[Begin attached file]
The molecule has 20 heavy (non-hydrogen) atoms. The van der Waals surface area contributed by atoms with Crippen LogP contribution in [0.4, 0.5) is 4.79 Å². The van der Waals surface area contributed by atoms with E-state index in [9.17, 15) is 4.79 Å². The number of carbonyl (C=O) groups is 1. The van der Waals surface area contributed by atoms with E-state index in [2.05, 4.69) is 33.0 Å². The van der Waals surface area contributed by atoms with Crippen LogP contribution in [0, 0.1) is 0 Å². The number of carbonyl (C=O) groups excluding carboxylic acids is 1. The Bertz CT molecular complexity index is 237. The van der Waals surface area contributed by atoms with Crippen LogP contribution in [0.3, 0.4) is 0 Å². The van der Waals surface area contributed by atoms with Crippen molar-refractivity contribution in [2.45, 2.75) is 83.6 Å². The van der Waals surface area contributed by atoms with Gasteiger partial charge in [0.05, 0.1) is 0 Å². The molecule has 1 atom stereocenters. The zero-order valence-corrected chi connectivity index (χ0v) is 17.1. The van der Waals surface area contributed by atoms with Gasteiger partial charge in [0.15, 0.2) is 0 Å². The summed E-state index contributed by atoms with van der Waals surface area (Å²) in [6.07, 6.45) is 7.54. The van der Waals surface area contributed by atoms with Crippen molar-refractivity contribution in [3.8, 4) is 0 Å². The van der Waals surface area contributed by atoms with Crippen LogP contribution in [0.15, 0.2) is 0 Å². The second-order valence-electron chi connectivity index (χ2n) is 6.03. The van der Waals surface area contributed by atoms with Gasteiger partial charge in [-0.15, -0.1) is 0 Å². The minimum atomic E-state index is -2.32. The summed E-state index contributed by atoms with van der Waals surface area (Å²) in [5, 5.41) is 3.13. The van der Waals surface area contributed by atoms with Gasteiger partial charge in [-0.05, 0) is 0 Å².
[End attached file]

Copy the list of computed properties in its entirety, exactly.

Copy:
The molecule has 20 heavy (non-hydrogen) atoms. The van der Waals surface area contributed by atoms with Crippen LogP contribution in [0.4, 0.5) is 4.79 Å². The van der Waals surface area contributed by atoms with E-state index in [9.17, 15) is 4.79 Å². The number of carbonyl (C=O) groups is 1. The van der Waals surface area contributed by atoms with E-state index in [2.05, 4.69) is 33.0 Å². The van der Waals surface area contributed by atoms with Crippen LogP contribution in [0, 0.1) is 0 Å². The number of carbonyl (C=O) groups excluding carboxylic acids is 1. The Bertz CT molecular complexity index is 237. The van der Waals surface area contributed by atoms with Crippen LogP contribution in [0.3, 0.4) is 0 Å². The van der Waals surface area contributed by atoms with Crippen molar-refractivity contribution in [2.45, 2.75) is 83.6 Å². The van der Waals surface area contributed by atoms with Gasteiger partial charge in [0.05, 0.1) is 0 Å². The molecule has 1 atom stereocenters. The zero-order valence-corrected chi connectivity index (χ0v) is 17.1. The van der Waals surface area contributed by atoms with Gasteiger partial charge in [0.15, 0.2) is 0 Å². The summed E-state index contributed by atoms with van der Waals surface area (Å²) in [6.07, 6.45) is 7.54. The van der Waals surface area contributed by atoms with Crippen molar-refractivity contribution in [3.8, 4) is 0 Å². The van der Waals surface area contributed by atoms with Crippen LogP contribution in [0.15, 0.2) is 0 Å². The second-order valence-electron chi connectivity index (χ2n) is 6.03. The van der Waals surface area contributed by atoms with Gasteiger partial charge in [-0.15, -0.1) is 0 Å². The minimum atomic E-state index is -2.32. The summed E-state index contributed by atoms with van der Waals surface area (Å²) in [5, 5.41) is 3.13. The van der Waals surface area contributed by atoms with Gasteiger partial charge in [-0.05, 0) is 0 Å².